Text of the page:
Article by Wendy McCance
Over the weekend it snowed. It was a beautiful snowfall. Big, fluffy flakes of snow fell and made the homes, trees and bushes look like they had been frosted. It was so quiet and peaceful outside.
Inside the house, I had decided it was a perfect day to use our crock pot. I spent some time cutting vegetables, browning meal and mixing ingredients. I also made a big pot of soup. The house smelled fantastic.
The kids were sprawled out throughout the house with blankets and books or in front of the television playing a video game. The kids were content and happy.
As I worked in the kitchen, I would peek out the back window mesmerized by the falling snow. It just felt like a perfectly cozy day. I said as much to one of my daughters. She just rolled her eyes and asked what it was about everything having to be cozy? She said she was convinced that I was happier by the those little things than anything a person could do to make a day great. I thought about what she said, and knew she was right.
We began a discussion of why that seemed to be the case. I knew the answer immediately. When I was growing up, my father travelled a lot for work. My relationship with my mom, dad and sister was strained. We moved several times when I was very young. I believe all of these events culminated into me relying on myself for any happiness I felt.
I used to read often. I loved the family stories set in picturesque locals with close family members, overly loving parents and a few loving pets sprinkled in. I felt that this was the type of life that would make me feel best. I dreamed often of having that type of experience growing up.
As I got older, I rode my bike quite a bit. I loved riding through the neighborhoods with the picture perfect homes and the well manicured yards. I would see the kids playing in the yards while the parents were outside gardening or washing their cars and my daydreams for that perfect life increased.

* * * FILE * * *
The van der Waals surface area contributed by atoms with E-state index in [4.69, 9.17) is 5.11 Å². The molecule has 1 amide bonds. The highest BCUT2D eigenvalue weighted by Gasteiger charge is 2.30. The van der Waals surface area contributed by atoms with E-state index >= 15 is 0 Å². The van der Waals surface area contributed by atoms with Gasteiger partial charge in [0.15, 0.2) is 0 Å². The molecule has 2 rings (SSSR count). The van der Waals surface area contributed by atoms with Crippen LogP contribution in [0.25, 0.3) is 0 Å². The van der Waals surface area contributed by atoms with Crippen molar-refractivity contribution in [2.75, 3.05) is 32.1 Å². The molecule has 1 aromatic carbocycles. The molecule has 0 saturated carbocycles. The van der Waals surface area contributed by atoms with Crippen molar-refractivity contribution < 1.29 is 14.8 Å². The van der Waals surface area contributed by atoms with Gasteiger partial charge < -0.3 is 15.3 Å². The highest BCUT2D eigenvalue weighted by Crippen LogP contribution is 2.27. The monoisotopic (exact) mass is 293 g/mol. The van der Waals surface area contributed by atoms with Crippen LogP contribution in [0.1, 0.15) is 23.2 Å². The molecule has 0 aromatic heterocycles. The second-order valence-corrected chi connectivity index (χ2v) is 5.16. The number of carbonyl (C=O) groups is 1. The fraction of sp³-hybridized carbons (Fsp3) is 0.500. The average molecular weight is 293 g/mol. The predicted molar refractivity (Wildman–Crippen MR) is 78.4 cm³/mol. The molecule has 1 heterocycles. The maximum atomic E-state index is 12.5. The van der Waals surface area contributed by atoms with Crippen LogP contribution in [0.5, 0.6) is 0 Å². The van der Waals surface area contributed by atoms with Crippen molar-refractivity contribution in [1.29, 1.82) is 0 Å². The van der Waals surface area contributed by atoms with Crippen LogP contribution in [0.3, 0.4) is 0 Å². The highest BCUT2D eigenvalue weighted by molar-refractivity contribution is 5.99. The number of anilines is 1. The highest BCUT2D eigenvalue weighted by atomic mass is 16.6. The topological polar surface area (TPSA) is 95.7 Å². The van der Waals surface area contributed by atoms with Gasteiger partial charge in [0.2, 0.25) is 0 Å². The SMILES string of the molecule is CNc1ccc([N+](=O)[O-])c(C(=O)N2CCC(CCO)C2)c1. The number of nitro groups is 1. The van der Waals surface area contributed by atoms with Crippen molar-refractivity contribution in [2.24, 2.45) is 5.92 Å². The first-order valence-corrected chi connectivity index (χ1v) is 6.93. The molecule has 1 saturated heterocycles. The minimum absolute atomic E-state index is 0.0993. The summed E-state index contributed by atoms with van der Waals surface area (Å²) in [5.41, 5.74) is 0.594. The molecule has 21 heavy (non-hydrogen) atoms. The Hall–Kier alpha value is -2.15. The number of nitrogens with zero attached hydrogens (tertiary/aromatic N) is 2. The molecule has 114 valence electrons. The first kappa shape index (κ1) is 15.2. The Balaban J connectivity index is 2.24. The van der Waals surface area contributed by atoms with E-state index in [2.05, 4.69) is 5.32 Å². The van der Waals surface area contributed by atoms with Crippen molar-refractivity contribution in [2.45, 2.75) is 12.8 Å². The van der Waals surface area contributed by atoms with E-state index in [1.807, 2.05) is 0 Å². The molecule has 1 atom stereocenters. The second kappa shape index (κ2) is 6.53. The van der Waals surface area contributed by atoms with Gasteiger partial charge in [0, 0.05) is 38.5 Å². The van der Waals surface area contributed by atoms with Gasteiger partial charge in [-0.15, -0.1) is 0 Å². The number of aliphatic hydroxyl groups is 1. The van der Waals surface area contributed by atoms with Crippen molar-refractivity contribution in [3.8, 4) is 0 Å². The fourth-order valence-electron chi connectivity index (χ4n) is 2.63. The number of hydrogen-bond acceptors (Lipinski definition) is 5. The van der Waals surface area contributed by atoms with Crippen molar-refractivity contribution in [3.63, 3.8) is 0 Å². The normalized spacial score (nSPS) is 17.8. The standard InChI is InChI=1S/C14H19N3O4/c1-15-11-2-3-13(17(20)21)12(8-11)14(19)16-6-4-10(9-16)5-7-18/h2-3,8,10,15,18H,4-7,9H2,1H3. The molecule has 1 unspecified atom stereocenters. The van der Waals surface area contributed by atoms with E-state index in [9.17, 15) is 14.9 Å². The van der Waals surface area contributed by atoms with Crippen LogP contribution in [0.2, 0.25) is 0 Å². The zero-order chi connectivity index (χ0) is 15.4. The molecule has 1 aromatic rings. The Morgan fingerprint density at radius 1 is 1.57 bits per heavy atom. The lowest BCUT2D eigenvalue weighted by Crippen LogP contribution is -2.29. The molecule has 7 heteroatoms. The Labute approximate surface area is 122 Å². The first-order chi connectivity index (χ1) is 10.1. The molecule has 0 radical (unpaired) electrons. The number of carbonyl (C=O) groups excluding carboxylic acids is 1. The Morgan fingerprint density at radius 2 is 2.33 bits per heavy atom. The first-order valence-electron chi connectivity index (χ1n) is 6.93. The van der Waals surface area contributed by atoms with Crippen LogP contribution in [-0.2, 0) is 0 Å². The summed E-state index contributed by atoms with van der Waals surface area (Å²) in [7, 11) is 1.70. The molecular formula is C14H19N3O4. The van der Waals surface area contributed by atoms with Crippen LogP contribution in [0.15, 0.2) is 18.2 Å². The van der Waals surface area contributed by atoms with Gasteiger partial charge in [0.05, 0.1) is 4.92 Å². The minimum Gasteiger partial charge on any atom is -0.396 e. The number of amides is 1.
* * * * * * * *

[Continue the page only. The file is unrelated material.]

I was great at making friends as I grew up, but I never got too close to anyone. I was afraid to put too much effort into any friend because I didn’t want to be disappointed if anyone didn’t turn out to be a person of the type of character I hoped they would be.
It’s hard growing up. Kids do change as they grow and not all moments are all that great. Fights between friends are common and loss of friendships inevitable. I was sensitive and loss was painful so I kept friends at arms length.
So back to the discussion with my daughter. I basically explained that I began to depend on myself as I grew up. I knew I would not disappoint myself. I always did the things that I enjoyed and took nothing for granted. Seeing the beauty in the little things was something I focused on and drew content from.
My daughter said that she was the opposite of me. She is incredibly social and puts quite a bit of emphasis on her friendships and family relationships for her happiness. I am happy that she has close relationships and feels so much happiness from them. I am also happy that she seems to have picked up some of my traits. Quiet moments will sometimes bring her peace and a sense of contentedness. She by no means is as caught up in it as I am, but she seems to have found a healthy balance between the two extremes.
What makes you happy? What brings you those content and peaceful moments? Or are you happiest when there is a lot of activity around you?
To contact Wendy McCance about a writing or social media assignment, interview or speaking engagement, please email her at: email@example.com
Latest posts by Wendy McCance (see all)
- When Edits Go Too Far - April 24, 2019
- What is a Writers Residency and How Do I Find One? - January 13, 2018
- Useful Information For Those Writing a Book - January 11, 2018